An impressionistic chart today, taken from a research note by Morgan Stanley.

As economies recover, the stimulus pumped by states into financial systems will be withdrawn and, eventually, interest rates will be hiked by central banks (a process already underway in Australia). The period between the end of a bear market and the beginning of a tightening cycle is, historically speaking, a “sweet spot” when equities post robust returns, according to Morgan Stanley’s analysts. Although European shares have gained nearly 60% in the past eight months, the analysts’ study of history—running the rule over 19 similar bear-market cycles—suggests that the rally could have longer to run.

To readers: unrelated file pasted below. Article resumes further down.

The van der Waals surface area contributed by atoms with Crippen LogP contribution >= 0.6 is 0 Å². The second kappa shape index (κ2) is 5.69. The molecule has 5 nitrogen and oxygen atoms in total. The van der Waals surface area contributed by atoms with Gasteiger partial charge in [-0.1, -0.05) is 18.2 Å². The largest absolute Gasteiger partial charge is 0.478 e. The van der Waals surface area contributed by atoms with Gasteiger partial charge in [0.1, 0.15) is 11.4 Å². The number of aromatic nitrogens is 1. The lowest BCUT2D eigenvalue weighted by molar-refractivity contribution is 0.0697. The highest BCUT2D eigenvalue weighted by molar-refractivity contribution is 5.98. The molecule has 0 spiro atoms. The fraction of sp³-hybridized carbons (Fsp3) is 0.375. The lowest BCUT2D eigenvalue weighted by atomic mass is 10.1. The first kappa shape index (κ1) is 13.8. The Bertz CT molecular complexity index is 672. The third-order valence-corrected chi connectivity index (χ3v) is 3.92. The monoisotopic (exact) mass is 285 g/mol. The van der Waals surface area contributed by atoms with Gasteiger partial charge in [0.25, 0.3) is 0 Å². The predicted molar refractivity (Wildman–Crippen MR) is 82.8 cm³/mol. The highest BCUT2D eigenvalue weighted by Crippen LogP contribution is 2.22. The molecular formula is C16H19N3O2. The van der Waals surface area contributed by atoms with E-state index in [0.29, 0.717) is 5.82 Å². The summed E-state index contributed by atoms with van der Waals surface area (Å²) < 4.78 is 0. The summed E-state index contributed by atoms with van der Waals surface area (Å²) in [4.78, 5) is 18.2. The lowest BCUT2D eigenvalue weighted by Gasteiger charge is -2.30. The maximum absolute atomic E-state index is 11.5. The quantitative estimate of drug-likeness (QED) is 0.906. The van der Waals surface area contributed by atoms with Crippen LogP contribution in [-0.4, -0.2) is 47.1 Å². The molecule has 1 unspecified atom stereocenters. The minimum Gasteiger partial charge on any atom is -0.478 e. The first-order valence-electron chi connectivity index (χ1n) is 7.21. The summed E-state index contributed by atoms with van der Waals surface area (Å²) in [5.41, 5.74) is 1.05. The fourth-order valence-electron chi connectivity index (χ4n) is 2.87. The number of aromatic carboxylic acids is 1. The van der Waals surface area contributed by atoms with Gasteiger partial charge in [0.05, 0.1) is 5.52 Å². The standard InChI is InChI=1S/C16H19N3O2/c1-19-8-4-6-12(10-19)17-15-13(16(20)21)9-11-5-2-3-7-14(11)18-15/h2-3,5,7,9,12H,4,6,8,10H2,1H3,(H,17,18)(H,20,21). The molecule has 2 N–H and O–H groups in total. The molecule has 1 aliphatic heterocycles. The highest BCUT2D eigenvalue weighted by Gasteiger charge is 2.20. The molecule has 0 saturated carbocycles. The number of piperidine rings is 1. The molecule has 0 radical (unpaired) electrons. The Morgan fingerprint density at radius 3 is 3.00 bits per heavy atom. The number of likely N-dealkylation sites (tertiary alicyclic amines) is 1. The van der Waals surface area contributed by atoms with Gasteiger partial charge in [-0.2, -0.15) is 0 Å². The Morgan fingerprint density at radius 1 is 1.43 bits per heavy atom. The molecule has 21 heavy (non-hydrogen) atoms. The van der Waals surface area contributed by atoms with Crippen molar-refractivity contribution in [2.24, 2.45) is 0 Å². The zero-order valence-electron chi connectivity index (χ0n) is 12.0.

But once a tightening phase begins, shares typically lose a quarter of their value over the course of a year or so. This correction comes against a background of rising economic growth, falling unemployment and other indicators that many associate with a bullish equities outlook. Morgan Stanley’s 2010 forecasts call for 3.7% global GDP growth and a 50% rise in average earnings per share. “It may seem surprising that we expect high growth and weak equity markets in 2010, but history is on our side,” the analysts write.